Faron Young (February 25, 1932 - December 10, 1996) was a country star, songwriter, producer, businessman, and actor with clear tenor vocals who became famous beginning in the early 1950s. Best known for the forlorn Willie Nelson-penned "Hello Walls" (1961), Young's many signature songs also included such upbeat honky-tonk staples as "If You Ain't Lovin' (You Ain't Livin')" (1954), "Live Fast, Love Hard, Die Young" (1955), and "Alone With You" (1958), as well as "Country Girl" (1959), "It's Four In The Morning" (1971), and other classic country ballads.
Born in Shreveport, Louisiana, Young grew up on a dairy farm and began performing in his teens. He launched his career in 1951 on country music's historic "Louisiana Hayride" (then broadcast on KWKH-AM Shreveport) working alongside honky-tonk great Webb Pierce. In 1952, Young signed with Capitol Records and became a member of the Grand Ole Opry. He was drafted later that year into the U.S. Army during the Korean War where he performed for the troops and on army recruitment programs during his two-year service.
Faron Young hit the ground running in early 1953 with the Hank Williams-penned "Goin' Steady," which reached #2 on the Country charts. This smash was followed by several Top 10 hits that included "If You Ain't Lovin' (You Ain't Livin')" (1954) before he topped the charts for the first time in 1955 with "Live Fast, Love Hard, Die Young." His very long string of hits, which continued through 1989, also included four other chart-toppers: "Alone With You" (1958), "Country Girl" (1959), "Hello Walls" (1961), and "It's Four In The Morning" (1971), all of which crossed over to the Pop/Rock charts. Young had his greatest Pop/Rock crossover success with "Hello Walls," which became a Top 20 hit and his signature song. Other Pop/Rock crossover favorites included "The Shrine Of St. Cecilia" (1957), "Riverboat" (1960), and "Backtrack" (1961).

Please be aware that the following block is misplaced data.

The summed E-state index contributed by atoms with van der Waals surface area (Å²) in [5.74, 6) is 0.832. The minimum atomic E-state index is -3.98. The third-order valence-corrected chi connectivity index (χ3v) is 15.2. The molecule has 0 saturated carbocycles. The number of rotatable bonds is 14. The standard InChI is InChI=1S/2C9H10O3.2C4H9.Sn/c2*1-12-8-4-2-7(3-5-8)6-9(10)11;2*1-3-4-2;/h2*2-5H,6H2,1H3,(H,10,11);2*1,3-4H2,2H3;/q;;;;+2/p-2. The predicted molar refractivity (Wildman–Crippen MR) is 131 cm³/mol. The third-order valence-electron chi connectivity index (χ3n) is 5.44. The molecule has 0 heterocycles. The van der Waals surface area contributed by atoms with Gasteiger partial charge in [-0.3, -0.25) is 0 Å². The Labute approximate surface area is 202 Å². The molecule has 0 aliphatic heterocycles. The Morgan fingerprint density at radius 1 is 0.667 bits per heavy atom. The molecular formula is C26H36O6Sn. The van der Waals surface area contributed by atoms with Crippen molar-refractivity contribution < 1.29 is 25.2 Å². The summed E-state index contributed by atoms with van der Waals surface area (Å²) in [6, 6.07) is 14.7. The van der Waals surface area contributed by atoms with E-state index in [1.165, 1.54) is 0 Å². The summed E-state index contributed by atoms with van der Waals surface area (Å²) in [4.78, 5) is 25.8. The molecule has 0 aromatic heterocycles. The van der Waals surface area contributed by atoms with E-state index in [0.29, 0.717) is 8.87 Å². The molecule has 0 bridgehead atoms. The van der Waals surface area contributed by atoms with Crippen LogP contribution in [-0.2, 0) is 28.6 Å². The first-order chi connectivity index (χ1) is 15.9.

First known as "The Hillbilly Heartthrob" and later as "The Singing Sheriff" after co-starring in "Hidden Guns" (1956), Faron Young also appeared in "Daniel Boone" (1956), "Raiders Of Old California" (1957), and several other Western films. He was also a businessman whose many successful ventures included founding the country music fan magazine, Music City News. In his later years, Young struggled with emphysema, which made it difficult to sing, and also battled prostate cancer. Depressed about his failing health, he died in 1996 at age 64 of a self-inflicted gunshot wound. He was inducted posthumously into the Country Music Hall of Fame in 2000.
- The New York Times remembers country star Faron Young.
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- Hello Walls 1961
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